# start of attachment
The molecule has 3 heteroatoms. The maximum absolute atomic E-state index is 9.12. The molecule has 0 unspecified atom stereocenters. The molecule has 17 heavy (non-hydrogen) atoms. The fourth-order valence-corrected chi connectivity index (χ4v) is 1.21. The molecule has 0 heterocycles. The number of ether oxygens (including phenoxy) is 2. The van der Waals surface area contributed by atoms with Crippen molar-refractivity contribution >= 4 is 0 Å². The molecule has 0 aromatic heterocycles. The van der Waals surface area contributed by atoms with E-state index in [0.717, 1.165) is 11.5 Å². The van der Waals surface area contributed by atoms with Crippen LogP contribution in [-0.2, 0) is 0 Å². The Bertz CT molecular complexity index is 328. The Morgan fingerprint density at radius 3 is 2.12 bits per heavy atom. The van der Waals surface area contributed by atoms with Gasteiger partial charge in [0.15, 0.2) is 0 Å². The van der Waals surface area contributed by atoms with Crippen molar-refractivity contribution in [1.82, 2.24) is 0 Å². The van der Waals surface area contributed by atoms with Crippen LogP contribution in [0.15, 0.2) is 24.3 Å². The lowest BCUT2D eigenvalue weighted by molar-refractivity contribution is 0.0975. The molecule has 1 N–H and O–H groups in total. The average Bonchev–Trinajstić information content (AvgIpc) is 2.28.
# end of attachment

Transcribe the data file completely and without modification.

The molecule has 3 heteroatoms. The maximum absolute atomic E-state index is 9.12. The molecule has 0 unspecified atom stereocenters. The molecule has 17 heavy (non-hydrogen) atoms. The fourth-order valence-corrected chi connectivity index (χ4v) is 1.21. The molecule has 0 heterocycles. The number of ether oxygens (including phenoxy) is 2. The van der Waals surface area contributed by atoms with Crippen molar-refractivity contribution >= 4 is 0 Å². The molecule has 0 aromatic heterocycles. The van der Waals surface area contributed by atoms with E-state index in [0.717, 1.165) is 11.5 Å². The van der Waals surface area contributed by atoms with Crippen LogP contribution in [-0.2, 0) is 0 Å². The Bertz CT molecular complexity index is 328. The Morgan fingerprint density at radius 3 is 2.12 bits per heavy atom. The van der Waals surface area contributed by atoms with Gasteiger partial charge in [0.15, 0.2) is 0 Å². The van der Waals surface area contributed by atoms with Crippen molar-refractivity contribution in [1.82, 2.24) is 0 Å². The van der Waals surface area contributed by atoms with Crippen LogP contribution in [0.15, 0.2) is 24.3 Å². The lowest BCUT2D eigenvalue weighted by molar-refractivity contribution is 0.0975. The molecule has 1 N–H and O–H groups in total. The average Bonchev–Trinajstić information content (AvgIpc) is 2.28.